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Conservation Groups: Far-Reaching Clean Water Protections in Peril


Friday, October 21, 2022   

Fifty years ago this week, Congress passed the Clean Water Act, allowing policymakers in the 50 states to limit pollution, prosecute polluters and fund clean-water restoration efforts. Now, it's in jeopardy.

Backers of the Clean Water Act fear the health of about half the nation's streams and wetlands are at risk as the Supreme Court weighs a case that could curtail the longstanding protections.

Amanda Fuller, regional executive director of the National Wildlife Federation in Texas, said the 1972 law passed with bipartisan support, likely in direct response to the post-war proliferation of untreated sewage and industrial discharge in waterways across the country.

"If folks recall, images of rivers on fire was quite alarming," she said, "and I think it was just a moment of reckoning for the nation."

The case under consideration by the Supreme Court, Sackett v. the EPA, would weaken the agency's ability to safeguard water quality. During the initial hearing earlier this month, several conservative court justices expressed concern about the law's broad reach.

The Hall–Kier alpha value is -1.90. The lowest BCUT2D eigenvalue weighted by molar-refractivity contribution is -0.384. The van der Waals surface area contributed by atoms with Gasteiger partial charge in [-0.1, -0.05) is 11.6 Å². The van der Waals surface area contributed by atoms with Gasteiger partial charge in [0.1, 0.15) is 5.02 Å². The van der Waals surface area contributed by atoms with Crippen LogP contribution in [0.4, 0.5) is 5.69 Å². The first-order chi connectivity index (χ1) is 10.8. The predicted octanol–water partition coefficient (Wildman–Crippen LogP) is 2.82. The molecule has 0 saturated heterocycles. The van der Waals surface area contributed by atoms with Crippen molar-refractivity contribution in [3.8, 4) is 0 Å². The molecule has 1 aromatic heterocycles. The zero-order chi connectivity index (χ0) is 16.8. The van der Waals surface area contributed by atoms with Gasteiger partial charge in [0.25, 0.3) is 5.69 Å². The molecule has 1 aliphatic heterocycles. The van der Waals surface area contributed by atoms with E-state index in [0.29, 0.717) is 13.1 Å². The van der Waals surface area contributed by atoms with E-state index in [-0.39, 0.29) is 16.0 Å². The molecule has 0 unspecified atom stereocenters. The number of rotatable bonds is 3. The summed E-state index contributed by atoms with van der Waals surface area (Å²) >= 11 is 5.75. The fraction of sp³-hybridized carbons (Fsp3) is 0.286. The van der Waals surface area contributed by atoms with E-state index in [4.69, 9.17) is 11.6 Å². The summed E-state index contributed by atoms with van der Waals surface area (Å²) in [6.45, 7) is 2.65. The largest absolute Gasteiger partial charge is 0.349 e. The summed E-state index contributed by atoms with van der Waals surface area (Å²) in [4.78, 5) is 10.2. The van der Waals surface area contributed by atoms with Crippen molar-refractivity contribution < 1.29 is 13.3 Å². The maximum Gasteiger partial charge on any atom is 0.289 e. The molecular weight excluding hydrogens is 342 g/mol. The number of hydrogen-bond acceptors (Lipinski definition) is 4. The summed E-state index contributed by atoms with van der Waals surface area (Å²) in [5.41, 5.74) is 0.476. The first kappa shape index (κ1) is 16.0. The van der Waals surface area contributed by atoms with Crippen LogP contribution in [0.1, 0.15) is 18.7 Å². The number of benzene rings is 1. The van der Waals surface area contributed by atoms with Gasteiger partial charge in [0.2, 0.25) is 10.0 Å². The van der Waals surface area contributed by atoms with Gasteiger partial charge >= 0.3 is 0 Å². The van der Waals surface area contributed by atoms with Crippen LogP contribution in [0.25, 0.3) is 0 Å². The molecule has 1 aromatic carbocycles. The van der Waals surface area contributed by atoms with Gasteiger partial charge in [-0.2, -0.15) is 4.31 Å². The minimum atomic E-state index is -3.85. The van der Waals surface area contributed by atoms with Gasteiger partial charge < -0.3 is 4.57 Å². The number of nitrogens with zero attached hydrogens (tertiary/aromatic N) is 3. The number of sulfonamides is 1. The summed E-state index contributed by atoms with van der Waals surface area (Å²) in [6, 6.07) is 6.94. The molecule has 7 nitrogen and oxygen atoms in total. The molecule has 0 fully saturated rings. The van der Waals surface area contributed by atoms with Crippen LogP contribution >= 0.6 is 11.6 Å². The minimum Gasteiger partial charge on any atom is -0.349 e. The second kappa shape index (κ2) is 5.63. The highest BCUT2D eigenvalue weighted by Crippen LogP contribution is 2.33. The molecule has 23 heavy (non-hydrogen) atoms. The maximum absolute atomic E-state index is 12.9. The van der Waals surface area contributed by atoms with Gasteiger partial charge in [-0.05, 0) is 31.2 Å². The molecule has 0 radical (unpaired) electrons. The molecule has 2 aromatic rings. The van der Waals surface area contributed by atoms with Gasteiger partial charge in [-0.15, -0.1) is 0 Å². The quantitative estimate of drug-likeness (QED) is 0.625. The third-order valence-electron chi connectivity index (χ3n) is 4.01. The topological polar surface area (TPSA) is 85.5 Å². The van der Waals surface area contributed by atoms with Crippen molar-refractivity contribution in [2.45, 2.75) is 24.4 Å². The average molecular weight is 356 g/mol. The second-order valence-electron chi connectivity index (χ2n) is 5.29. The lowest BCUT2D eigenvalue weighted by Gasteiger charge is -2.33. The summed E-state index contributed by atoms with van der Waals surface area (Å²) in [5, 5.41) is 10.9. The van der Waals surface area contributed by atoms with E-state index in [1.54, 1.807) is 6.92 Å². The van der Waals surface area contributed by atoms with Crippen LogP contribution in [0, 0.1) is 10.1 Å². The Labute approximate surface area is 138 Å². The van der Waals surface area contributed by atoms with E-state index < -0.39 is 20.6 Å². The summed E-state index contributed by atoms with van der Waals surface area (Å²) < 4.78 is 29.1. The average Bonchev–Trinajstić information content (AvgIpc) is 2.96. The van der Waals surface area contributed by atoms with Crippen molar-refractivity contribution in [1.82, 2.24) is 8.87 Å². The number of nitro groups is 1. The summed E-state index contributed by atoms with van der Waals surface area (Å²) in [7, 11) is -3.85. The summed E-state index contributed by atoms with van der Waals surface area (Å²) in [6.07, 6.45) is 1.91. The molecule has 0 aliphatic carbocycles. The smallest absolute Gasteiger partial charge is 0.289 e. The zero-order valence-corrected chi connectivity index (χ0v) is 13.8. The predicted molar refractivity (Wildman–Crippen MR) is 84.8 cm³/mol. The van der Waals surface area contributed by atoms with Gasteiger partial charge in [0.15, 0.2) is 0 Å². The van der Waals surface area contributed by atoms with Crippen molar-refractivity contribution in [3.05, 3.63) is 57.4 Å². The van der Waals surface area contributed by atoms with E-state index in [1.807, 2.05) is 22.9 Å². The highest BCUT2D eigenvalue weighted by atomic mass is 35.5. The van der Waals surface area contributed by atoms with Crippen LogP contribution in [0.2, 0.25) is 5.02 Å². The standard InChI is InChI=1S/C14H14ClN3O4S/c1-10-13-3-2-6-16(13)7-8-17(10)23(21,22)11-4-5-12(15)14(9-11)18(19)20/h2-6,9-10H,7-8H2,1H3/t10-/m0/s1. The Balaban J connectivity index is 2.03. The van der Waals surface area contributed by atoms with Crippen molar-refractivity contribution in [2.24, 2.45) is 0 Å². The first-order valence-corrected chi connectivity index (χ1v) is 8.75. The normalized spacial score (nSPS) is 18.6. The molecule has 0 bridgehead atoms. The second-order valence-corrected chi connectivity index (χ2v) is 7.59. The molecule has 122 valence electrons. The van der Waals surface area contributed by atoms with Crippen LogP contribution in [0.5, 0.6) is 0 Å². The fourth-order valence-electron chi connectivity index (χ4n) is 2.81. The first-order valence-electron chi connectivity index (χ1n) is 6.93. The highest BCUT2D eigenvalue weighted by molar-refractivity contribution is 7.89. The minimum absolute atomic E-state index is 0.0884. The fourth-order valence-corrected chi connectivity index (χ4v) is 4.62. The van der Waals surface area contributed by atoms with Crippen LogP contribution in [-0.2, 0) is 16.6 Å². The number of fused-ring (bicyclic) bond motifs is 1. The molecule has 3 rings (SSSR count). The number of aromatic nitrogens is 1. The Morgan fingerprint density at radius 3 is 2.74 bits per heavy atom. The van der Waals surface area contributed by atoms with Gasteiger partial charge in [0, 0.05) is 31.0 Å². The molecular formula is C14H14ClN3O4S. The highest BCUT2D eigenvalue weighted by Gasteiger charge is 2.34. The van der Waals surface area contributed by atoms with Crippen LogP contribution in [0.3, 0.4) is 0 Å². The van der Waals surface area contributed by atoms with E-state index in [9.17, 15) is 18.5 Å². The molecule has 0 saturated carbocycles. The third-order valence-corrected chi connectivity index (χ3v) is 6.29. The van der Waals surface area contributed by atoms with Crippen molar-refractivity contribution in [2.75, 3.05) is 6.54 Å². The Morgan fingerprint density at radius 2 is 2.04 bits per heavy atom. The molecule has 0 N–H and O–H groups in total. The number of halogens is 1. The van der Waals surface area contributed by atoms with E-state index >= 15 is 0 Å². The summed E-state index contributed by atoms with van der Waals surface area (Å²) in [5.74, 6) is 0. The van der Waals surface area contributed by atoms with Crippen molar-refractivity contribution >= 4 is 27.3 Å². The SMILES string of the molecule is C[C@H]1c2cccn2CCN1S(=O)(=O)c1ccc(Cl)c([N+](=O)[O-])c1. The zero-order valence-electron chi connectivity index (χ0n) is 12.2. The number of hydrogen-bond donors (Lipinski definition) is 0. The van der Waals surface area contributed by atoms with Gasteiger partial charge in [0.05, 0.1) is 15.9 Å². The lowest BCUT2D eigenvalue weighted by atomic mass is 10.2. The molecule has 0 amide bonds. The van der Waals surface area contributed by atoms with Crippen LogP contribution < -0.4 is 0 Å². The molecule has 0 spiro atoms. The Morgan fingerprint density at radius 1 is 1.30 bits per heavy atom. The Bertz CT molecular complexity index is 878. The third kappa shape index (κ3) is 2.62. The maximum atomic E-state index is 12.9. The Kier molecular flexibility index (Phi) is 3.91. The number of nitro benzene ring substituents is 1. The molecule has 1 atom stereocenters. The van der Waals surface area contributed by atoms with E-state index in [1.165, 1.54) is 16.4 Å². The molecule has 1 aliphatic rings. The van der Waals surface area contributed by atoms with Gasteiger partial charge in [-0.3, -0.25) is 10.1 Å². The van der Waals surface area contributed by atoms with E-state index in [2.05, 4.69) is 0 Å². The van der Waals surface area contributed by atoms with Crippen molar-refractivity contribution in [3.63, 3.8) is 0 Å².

Fuller said ephemeral streams, those that flow only when it rains, account for about 80% of all streams in the West.

"And that comes out to 2,183 streams in Texas that essentially are at risk from losing protection from the Clean Water Act, if the Supreme Court rules in favor of the Sacketts." she said.

Fuller cited a poll by Morning Consult that shows 75% of adults want more waterways protected, and four in five want the Environmental Protection Agency - rather than Congress, state, or local governments - to continue taking the lead in protecting clean water.

Disclosure: National Wildlife Federation contributes to our fund for reporting on Climate Change/Air Quality, Endangered Species & Wildlife, Energy Policy, Water. If you would like to help support news in the public interest, click here.

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